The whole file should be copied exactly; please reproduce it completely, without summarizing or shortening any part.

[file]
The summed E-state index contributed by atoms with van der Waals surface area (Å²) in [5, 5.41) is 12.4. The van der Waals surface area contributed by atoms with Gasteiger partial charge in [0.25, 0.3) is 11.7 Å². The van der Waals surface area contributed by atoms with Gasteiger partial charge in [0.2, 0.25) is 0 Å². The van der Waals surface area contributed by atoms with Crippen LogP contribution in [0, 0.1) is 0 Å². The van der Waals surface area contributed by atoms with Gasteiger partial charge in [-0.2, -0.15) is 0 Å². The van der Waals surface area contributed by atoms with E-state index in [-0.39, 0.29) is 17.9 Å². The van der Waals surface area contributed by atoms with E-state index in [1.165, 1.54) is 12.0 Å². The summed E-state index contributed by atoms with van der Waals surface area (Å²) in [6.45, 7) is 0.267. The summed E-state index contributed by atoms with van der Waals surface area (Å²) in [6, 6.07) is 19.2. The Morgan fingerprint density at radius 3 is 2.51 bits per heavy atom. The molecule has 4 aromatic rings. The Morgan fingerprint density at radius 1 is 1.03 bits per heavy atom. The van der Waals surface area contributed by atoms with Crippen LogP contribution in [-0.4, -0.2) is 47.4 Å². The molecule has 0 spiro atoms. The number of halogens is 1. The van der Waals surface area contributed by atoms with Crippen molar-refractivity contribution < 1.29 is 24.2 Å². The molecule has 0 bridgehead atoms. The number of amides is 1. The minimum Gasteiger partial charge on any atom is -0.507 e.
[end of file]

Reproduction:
The summed E-state index contributed by atoms with van der Waals surface area (Å²) in [5, 5.41) is 12.4. The van der Waals surface area contributed by atoms with Gasteiger partial charge in [0.25, 0.3) is 11.7 Å². The van der Waals surface area contributed by atoms with Gasteiger partial charge in [0.2, 0.25) is 0 Å². The van der Waals surface area contributed by atoms with Crippen LogP contribution in [0, 0.1) is 0 Å². The van der Waals surface area contributed by atoms with Gasteiger partial charge in [-0.2, -0.15) is 0 Å². The van der Waals surface area contributed by atoms with E-state index in [-0.39, 0.29) is 17.9 Å². The van der Waals surface area contributed by atoms with E-state index in [1.165, 1.54) is 12.0 Å². The summed E-state index contributed by atoms with van der Waals surface area (Å²) in [6.45, 7) is 0.267. The summed E-state index contributed by atoms with van der Waals surface area (Å²) in [6, 6.07) is 19.2. The Morgan fingerprint density at radius 3 is 2.51 bits per heavy atom. The molecule has 4 aromatic rings. The Morgan fingerprint density at radius 1 is 1.03 bits per heavy atom. The van der Waals surface area contributed by atoms with Crippen LogP contribution in [-0.4, -0.2) is 47.4 Å². The molecule has 0 spiro atoms. The number of halogens is 1. The van der Waals surface area contributed by atoms with Crippen molar-refractivity contribution < 1.29 is 24.2 Å². The molecule has 0 bridgehead atoms. The number of amides is 1. The minimum Gasteiger partial charge on any atom is -0.507 e.